Drivers for Uber and Lyft will only need one business license to work statewide under legislation headed to Gov. Jerry Brown’s desk.
Senate Bill 182, which passed the state Senate Monday, would require a single license to drive passengers anywhere in the state, which drivers can obtain in the city where they live. Local governments don't typically enforce rules that require ride-hailing drivers to have business licenses, but in theory every city a driver passes through could charge a fee.
Uber and Lyft supported the measure, saying they wanted to prevent their drivers from having to comply with a patchwork of rules across the state. The bill’s author, Sen. Steven Bradford (D-Gardena), has said the state needs to help facilitate new ride-hailing technology.
Democratic National Committee Vice Chair Keith Ellison is headlining the Orange County Democratic Party’s biggest fundraiser of the year later this month.
Ellison, a Minnesota congressman, will speak at the Harry S. Truman Awards Dinner on Sept. 23 at the Hilton Hotel in Costa Mesa. Individual tickets cost $190, while the top-tier ticket costs $1,000 and includes entry to a VIP reception and premium seating during the dinner.
The theme for the event is “Orange is the New Blue,” a reference to the changing politics in the one-time conservative bastion that was the home of the late President Nixon and the foundation of the late President Reagan’s political career.
A bill to provide free menstrual products in public schools with low-income students is heading to the governor's desk.
AB 10 by Assemblywoman Cristina Garcia (D-Bell Gardens) would require Title I-funded schools with students in grades six through 12 to stock restrooms with feminine hygiene products. It passed the Assembly 63-0 on Monday, and now goes to Gov. Jerry Brown for his signature.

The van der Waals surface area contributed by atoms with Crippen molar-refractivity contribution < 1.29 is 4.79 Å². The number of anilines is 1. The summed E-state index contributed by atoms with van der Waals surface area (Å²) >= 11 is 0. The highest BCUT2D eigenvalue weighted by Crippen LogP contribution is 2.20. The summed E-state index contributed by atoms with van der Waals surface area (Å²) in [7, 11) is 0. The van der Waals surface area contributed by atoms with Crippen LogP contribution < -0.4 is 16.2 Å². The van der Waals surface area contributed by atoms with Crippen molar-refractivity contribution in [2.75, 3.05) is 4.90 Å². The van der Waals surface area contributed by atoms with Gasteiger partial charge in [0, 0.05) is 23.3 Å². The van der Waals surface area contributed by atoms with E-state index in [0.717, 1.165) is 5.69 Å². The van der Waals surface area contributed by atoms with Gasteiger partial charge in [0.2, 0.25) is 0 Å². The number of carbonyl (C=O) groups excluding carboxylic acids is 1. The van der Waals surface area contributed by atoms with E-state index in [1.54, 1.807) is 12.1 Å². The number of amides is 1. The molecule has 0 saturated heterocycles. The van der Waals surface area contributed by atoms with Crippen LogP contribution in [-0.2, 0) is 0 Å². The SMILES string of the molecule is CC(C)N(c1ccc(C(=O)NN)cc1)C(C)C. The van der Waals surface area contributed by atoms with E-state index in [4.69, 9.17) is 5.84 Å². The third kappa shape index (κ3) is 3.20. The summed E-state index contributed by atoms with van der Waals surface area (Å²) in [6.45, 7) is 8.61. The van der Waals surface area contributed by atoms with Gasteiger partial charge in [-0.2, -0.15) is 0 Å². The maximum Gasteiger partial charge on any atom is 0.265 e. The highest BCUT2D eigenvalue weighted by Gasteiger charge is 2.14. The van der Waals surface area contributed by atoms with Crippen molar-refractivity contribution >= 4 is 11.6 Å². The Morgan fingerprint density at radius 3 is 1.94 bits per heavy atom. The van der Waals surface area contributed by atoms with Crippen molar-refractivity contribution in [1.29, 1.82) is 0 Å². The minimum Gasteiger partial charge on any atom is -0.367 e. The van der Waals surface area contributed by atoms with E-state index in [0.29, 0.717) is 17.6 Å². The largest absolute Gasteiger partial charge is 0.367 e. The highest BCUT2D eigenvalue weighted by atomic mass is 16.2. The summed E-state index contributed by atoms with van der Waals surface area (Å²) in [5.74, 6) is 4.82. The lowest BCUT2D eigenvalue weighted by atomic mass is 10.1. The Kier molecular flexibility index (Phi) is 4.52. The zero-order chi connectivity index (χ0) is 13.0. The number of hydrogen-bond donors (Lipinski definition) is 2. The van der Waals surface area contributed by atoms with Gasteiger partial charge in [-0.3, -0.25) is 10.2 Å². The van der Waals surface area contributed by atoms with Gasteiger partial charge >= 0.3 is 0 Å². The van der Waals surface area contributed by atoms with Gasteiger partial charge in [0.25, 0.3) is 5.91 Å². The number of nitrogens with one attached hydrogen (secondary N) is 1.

"We hear stories about young girls who miss school on a daily basis or extend the use of their menstrual products and get infected," Garcia said on the Assembly floor before the vote.
Gov. Jerry Brown and state Senate leader Kevin de León agreed Monday to amend a "sanctuary state" bill that would limit the role of state or local law enforcement agencies in holding and questioning immigrants in the country illegally.
Senate Bill 54, which De León introduced earlier this year, would prohibit police and sheriffs from asking about a person's immigration's status, detaining people for U.S. Immigration and Customs Enforcement "hold" requests and participating in any program that deputizes police as immigration agents.
Brown had made it clear he wanted changes to the original language of SB 54, and those negotiations have been underway at the state Capitol for several weeks.
California on Monday sued the Trump administration, challenging as unconstitutional the president’s plan to rescind a program to protect young immigrants brought to the country illegally from deportation.
California Atty. Gen. Xavier Becerra said Monday he decided to file a separate suit because the state and its economy will be especially harmed by the president's action because it is home to a quarter of the 800,000 people in the Deferred Action for Childhood Arrivals, or DACA, program.
Political parties and open primaries are the electoral equivalent of oil and water. They may coexist, but they don't mix.
So it's hardly surprising that neither California's dominant Democrats nor its fading Republicans have ever really embraced Proposition 14, the sweeping ballot measure that abolished partisan primaries six years ago.
Some, in fact, say they've seen enough. It's time to scrap it.
A package of bills to address California’s housing affordability crisis inched forward late last week ahead of a do-or-die week in the Legislature.
Lawmakers introduced or changed two bills aimed at attracting support for key parts of the housing package from wary colleagues and Gov. Jerry Brown.
SB 2 from Sen. Toni Atkins (D-San Diego) would charge a $75 fee on mortgage refinances and other real estate transactions other than home sales and use the estimated $250 million raised a year to help finance low-income housing construction. But Atkins has struggled to secure the two-thirds supermajority vote of the Assembly needed. No Democrats in the Assembly can vote against the measure for it to pass.